Postby jma123 » 21 Feb 2002, 14:37

I'm in a similar situation also. I made the move to Taiwan about 6 months ago, after graduating from college. My job in the US delayed my start date so I decided to check out what Taiwan had to offer. I think it's important to consider what you want to get out of Taiwan - is it going to be where you start your career or just for time off before returning to the US?
As for the pay, it is lower (actually much lower, compared to entry-level salaries in the States) and the cost of living isn't that low. It's something to consider.

Should I work in Taiwan or stay in the U.S.? (graduating fro

Postby <Michael> » 21 Feb 2002, 14:40

Another thing you'll have to think about is which relevant ministry regulates the industry you want to work in. In my case, it's the Government Information Office. The GIO requires that you have at least two years of experience in your field before taking on a job in Taiwan. So before you come, I suggest you find out how much experience beyond college you'll be required to have.

Should I work in Taiwan or stay in the U.S.? (graduating fro

Postby rcfong » 22 Feb 2002, 03:06

Hello Terry,

Thank you very much for your comments and opinions. What you said about possibly floating around in Taiwan without direction makes a lot of sense. During my short stay in Taipei last summer, I thought about how life would be like if I stayed there longer. I could easily imagine slow progress in my career path and jumping from one contract to another. And although teaching English brings in a decent income, I would only consider doing it for a short time as a means of supporting myself. At the same time, I would definitely go back to NTNU and continue on with my Chinese studies (one of my goals in life is to become extremely proficient in Mandarin). Anyway, I studied at NTNU last summer and enjoyed it very much. The reputation of their Mandarin Training Center is well deserved. Though...I could imagine it being even more intense and thus more effective.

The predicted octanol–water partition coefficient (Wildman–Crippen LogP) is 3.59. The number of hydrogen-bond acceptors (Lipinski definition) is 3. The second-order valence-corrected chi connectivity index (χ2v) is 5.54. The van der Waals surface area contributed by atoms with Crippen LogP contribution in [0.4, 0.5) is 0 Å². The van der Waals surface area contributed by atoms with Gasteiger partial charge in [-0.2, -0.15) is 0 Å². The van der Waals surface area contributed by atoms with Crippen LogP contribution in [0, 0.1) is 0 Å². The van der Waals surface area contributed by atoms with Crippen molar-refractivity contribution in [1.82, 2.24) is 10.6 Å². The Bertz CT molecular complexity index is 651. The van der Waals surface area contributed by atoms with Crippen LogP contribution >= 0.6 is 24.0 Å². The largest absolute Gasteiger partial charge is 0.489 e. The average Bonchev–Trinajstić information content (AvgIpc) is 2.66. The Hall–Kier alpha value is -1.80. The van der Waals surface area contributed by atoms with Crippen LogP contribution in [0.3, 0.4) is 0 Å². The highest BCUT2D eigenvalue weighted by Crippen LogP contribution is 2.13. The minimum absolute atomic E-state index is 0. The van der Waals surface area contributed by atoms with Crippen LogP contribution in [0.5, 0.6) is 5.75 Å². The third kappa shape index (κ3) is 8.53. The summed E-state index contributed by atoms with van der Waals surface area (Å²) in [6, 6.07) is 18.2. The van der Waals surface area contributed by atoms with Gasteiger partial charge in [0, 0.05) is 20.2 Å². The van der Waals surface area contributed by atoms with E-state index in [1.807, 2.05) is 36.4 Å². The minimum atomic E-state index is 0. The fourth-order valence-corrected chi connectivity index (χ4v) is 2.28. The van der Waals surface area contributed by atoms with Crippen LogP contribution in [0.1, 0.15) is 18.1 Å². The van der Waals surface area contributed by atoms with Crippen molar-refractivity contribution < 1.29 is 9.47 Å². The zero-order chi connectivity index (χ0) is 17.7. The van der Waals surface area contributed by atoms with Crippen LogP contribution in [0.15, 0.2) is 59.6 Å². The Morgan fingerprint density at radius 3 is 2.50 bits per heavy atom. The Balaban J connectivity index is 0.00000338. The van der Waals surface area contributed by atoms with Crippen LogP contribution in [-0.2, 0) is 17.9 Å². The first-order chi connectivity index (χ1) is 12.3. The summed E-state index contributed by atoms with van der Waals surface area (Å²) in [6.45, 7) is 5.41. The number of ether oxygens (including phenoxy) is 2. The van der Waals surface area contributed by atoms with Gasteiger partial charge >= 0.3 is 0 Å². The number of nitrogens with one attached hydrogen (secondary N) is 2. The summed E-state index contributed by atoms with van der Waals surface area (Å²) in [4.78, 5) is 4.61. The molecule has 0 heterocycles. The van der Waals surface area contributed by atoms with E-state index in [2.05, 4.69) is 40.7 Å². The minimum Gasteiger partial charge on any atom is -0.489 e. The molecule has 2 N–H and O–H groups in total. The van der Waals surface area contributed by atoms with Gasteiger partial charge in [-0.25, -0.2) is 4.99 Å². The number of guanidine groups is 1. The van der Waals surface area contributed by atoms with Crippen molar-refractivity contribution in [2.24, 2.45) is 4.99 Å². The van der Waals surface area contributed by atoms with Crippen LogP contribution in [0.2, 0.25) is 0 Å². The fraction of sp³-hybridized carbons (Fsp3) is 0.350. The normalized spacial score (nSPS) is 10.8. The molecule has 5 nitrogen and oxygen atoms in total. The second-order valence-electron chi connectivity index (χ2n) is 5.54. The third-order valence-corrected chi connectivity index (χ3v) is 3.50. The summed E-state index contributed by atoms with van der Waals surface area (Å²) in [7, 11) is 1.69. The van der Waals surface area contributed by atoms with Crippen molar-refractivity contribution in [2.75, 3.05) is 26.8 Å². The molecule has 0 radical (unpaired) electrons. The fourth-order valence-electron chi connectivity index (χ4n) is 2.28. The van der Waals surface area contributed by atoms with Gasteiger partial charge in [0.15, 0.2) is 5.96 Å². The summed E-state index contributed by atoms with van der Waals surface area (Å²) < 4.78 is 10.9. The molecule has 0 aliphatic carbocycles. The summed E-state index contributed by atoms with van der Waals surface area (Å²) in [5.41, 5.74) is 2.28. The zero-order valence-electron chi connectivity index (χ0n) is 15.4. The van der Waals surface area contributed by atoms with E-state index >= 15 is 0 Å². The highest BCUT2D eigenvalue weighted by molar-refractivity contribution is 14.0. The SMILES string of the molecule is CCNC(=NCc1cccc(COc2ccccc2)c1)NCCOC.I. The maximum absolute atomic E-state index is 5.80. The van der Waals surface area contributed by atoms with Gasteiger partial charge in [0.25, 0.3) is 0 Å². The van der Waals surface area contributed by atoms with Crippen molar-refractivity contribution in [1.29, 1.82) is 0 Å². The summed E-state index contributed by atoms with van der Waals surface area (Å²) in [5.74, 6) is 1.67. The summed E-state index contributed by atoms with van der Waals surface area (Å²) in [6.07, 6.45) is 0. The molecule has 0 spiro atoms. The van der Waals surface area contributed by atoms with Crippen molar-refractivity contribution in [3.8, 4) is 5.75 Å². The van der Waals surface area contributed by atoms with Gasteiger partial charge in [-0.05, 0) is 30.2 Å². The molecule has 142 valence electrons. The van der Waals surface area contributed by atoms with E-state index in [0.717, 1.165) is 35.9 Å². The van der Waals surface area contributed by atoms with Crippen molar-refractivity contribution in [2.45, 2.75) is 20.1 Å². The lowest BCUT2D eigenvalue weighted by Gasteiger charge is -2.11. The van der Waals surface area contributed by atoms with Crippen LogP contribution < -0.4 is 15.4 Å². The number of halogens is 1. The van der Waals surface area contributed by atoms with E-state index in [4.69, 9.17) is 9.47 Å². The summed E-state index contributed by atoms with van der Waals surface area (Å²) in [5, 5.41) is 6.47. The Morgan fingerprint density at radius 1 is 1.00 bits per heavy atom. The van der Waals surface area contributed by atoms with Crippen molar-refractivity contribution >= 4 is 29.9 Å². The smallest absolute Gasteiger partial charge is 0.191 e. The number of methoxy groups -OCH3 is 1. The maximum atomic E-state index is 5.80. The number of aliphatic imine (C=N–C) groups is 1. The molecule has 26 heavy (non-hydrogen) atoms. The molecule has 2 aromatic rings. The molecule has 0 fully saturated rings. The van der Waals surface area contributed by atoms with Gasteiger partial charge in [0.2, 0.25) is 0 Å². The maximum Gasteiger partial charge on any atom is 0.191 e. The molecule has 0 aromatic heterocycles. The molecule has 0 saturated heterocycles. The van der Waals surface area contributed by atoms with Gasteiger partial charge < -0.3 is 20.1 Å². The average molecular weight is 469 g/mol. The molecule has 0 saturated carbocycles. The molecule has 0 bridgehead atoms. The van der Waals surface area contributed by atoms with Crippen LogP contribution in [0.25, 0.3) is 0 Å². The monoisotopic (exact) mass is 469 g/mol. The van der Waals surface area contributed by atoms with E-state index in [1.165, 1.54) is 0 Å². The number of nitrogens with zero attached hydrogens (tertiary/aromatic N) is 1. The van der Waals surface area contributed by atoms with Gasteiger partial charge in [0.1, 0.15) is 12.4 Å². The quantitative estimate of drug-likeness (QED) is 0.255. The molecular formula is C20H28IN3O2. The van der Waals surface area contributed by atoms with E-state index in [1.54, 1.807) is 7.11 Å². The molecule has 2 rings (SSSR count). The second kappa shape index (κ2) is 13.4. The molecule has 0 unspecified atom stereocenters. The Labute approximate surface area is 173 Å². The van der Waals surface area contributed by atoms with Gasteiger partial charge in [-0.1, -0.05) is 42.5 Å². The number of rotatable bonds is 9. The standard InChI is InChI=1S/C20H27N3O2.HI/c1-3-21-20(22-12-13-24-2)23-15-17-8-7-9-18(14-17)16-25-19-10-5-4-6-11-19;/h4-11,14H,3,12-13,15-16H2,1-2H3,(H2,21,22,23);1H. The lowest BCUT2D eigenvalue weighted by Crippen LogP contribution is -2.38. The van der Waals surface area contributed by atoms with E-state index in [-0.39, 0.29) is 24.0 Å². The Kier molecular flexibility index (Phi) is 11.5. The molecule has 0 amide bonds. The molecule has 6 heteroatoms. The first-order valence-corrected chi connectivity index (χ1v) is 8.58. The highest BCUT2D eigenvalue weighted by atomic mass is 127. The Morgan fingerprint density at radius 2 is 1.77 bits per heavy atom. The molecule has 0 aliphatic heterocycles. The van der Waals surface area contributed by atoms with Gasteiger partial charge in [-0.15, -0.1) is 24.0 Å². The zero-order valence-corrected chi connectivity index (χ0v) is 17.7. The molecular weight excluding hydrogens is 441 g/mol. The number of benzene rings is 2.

Teaching english for a year or two doesn't seem like a bad idea. During my stay, I could try to establish a new network over there. So far, my only established network consists of my wonderful housemate in Taiwan, who works for an international trading firm. If I return to Taiwan, she said she would help me find a position within her company. She showed me some of the documents that she works with on a daily basis and I was very surprised to see that many of them are identical to the ones that I see in my business chinese class here in the US (I get really excited when I see a particular class have immediate real-world-use [img]images/smiles/icon_smile.gif[/img]

I think that some time after college, I would like to spend some time in that part of the world. I love studying Chinese and what better way to do it than by surrounding myself in the environment. It's the career situation that is my main concern for now. I simply don't want to "float" around, as you put it. Then again, maybe floating around could lead to something meaningful within time as long as I plan out a direction.

It's such a tough dilemna. With no job lined up (yet) after graduation, I can't help but think about going to Taiwan for a couple of years to study more Chinese, do some editing work or english teaching, build up my network, and "see more of this world".

Terry, thanks for your insights. I'll keep them in mind.